Windows PC box assemblers’ margins squeezed as Apple rakes in stellar profits

Apple Store“Apple’s updated $999 MacBook, $1,199-and-up iMac and $599 Mac Mini models may look sharp, and some add such thoughtful features as a wireless mouse that includes the ‘multi-touch’ technology first seen on the iPhone. But Windows-based computers can cost half as much — even before you factor in Apple’s inflated charges for memory and storage upgrades. Since there’s a recession going on and we’re all smart capitalists, buyers will undoubtedly switch to more affordable alternatives. Clearly, Apple is doomed,” Rob Pegoraro reports for The Washington Post. “Except it’s not.”

Pegoraro reports, “In its quarterly earnings announcement Monday, the Cupertino, Calif., company blew away Wall Street’s expectations, shipping more Macs in a quarter than ever before — 3.05 million — for a $1.67 billion profit. The New York Times noted that ‘Macintosh sales have now grown faster than the rest of the PC market in 19 of the last 20 quarters,'”

“Analysts and critics can insist that Apple has to ship a netbook to stay competitive, and Mac shoppers can wish that the company would turn its considerable talent for design to that category of computer. But Apple doesn’t have to do that any more than Cadillac owes the world an $18,000 subcompact… As grotesque and incomprehensible as Apple’s existence may seem to people content with an affordable PC, the company seems to have taken up residence at a spot in the market that other vendors seem unable to barge into,” Pegoraro reports.

“Manufacturers of Windows-based PCs can craft higher-end models… But they can’t do much to differentiate the software on those deluxe models — whether it’s Windows Vista or the new Windows 7, shipping Thursday — from what they ship on the $400 boxes lining mass-market retailers’ shelves. Apple won’t license Mac OS X to them,” Pegoraro reports.

“This could be a self-reinforcing trend: As PC builders keep having their profit margins squeezed, they have fewer resources to devote to high-end consumer products, while Apple’s focus on the most profitable end of the market leaves it with ever more money to dump into product design,” Pegoraro reports. “Or buying small islands.”

Full article – recommended – here.

MacDailyNews Take: Clearly, Pegoraro gets it.

Macintosh is the aspirational brand in the personal computer market and Apple is smart to keep it that way.MacDailyNews Take, October 24, 2008


  1. Apple have certainly got the balance right. After the earning conference call I was expecting the unit cost for the new mac products to go down. It looks like the pricing is the same for the MacBook and the Mini which was disappointing. I assuming they were referring to the iMac updates as being responsible for the drop in margins.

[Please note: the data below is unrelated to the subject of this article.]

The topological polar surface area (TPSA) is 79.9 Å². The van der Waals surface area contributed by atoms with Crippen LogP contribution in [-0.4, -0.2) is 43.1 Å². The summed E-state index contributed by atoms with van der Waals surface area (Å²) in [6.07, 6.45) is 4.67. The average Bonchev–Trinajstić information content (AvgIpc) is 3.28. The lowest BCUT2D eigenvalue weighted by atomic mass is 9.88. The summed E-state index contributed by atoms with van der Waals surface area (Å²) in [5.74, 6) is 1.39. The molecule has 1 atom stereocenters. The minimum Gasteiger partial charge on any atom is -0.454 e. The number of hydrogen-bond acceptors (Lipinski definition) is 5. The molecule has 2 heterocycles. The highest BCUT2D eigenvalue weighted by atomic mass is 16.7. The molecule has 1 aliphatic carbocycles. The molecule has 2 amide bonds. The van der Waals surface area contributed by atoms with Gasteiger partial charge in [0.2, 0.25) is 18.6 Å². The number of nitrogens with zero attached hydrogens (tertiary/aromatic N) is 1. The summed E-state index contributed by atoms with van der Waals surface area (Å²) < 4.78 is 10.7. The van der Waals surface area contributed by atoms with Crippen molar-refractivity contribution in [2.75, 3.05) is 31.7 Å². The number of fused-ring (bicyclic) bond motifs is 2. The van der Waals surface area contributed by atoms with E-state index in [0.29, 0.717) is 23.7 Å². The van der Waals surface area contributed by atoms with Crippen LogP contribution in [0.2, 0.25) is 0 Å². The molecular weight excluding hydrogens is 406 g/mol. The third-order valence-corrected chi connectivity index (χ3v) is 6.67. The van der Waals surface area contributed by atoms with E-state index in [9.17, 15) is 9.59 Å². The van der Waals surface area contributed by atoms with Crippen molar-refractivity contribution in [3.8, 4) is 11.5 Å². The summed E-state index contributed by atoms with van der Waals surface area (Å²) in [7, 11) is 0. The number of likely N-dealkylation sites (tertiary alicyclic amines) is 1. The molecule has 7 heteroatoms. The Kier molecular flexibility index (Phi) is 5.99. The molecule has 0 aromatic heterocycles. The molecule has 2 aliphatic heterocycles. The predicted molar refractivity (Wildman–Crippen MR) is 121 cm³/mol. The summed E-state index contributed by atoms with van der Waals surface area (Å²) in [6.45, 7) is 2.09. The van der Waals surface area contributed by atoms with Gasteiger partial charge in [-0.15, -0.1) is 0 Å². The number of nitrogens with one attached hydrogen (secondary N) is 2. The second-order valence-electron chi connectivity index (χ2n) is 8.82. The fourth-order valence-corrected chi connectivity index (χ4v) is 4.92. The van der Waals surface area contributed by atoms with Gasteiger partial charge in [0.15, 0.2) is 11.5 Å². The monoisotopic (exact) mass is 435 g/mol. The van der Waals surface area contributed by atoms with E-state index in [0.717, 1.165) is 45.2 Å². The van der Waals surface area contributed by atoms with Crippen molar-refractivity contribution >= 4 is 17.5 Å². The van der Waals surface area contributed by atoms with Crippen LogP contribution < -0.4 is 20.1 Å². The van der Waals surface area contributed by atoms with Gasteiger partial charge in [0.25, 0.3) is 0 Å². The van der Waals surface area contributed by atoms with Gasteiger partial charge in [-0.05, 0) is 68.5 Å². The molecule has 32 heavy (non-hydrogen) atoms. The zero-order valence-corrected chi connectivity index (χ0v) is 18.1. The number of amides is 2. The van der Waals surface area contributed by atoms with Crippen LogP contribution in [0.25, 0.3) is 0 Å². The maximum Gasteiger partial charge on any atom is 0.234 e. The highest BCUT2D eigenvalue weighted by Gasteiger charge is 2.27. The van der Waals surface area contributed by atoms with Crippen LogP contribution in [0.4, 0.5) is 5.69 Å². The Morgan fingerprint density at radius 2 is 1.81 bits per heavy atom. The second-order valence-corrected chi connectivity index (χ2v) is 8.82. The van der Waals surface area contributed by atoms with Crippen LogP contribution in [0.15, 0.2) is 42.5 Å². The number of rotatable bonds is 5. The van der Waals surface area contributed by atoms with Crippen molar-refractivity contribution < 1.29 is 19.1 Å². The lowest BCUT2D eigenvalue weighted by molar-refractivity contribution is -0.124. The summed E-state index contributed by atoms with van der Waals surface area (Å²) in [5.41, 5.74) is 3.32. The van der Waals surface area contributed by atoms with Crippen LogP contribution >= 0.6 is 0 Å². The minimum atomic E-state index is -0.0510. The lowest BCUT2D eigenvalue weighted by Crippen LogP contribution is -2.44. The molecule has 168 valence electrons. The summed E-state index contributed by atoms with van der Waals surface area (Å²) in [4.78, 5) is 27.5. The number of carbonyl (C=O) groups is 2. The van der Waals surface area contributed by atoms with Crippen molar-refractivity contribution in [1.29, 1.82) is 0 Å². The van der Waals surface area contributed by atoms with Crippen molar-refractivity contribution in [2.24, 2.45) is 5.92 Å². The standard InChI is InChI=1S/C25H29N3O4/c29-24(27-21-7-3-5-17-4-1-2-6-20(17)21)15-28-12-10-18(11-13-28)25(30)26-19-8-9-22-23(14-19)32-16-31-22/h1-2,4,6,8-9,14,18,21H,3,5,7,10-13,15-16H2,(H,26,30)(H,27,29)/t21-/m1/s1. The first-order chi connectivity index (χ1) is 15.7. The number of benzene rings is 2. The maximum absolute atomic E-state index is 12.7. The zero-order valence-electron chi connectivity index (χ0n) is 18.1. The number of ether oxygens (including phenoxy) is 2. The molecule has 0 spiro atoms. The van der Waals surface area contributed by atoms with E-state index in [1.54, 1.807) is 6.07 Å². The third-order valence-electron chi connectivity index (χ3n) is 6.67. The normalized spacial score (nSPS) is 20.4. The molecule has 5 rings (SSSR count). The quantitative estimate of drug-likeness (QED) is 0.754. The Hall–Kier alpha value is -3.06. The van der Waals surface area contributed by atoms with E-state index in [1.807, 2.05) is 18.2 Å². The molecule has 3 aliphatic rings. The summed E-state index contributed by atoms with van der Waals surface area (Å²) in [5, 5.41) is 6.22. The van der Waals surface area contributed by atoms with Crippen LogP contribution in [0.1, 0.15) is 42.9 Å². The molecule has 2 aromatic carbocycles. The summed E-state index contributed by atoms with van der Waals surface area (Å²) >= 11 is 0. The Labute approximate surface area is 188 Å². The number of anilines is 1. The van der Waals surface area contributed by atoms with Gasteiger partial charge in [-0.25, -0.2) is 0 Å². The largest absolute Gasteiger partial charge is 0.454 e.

Hopefully Apple will trim the prices in the New Year. Then they will be following the same path as the iPod. Reducing prices as volume grows. Dell and others dropped prices to drive market share. Apple do it a bit differently – they drop prices once the market share increases to protect their margins.

  2. No, he does not get it! The HP Voodoo line has style for style sake (questionable style on top of it) but not style for function sake. Apple understands that industrial design is not just about style and glitz but style and function. Combine that with an OS that also has style and function and then you get it.

  3. Apple doesn’t lower prices on hardware; it increases the value you get for the price. Compare current Macs to the Macs we were using when OS X debuted. They cost the same, pretty much, but the value now is unprecidented!

  4. And this is why Psystar is putting up the fight. These computer manufacturers would kill to be able to sell a computer with higher margins. They think they’ll make money on a computer running OSX that undercuts Apple prices. Fools.

  5. …”Apple understands that industrial design is not just about style and glitz but style and function. “

    Exactly right. And nowhere can it seen better than in the intro video for the new iMac. Johnathan Ive (Senior Vice-President for Design) talks about the design of the new iMac with such passion and conviction that you can clearly see his (and his team’s) relentless desire to design a perfect product in every way.

  6. Well my advise to manufacturers is to stop depending on MS for their OS. Want to succeed? Do what Apple did. Change your OS. Right now, one can get quality Linux platforms. Put in a little effort and unclutter the front end. A company like HP should be able to do this. And you get 2 in one. A server and a workstation.

    There is nothing you can’t do on Linux that can be done on Windows nor Mac for that matter.

  7. I have loved the Mac since I first owned one in 1984, and not the 1MB model either. I make my living writing M$ software, but I write Mac apps because I love the system.

    Why aren’t people talking about the $999 OS X Server – Mac Mini?

Reader Feedback

This site uses Akismet to reduce spam. Learn how your comment data is processed.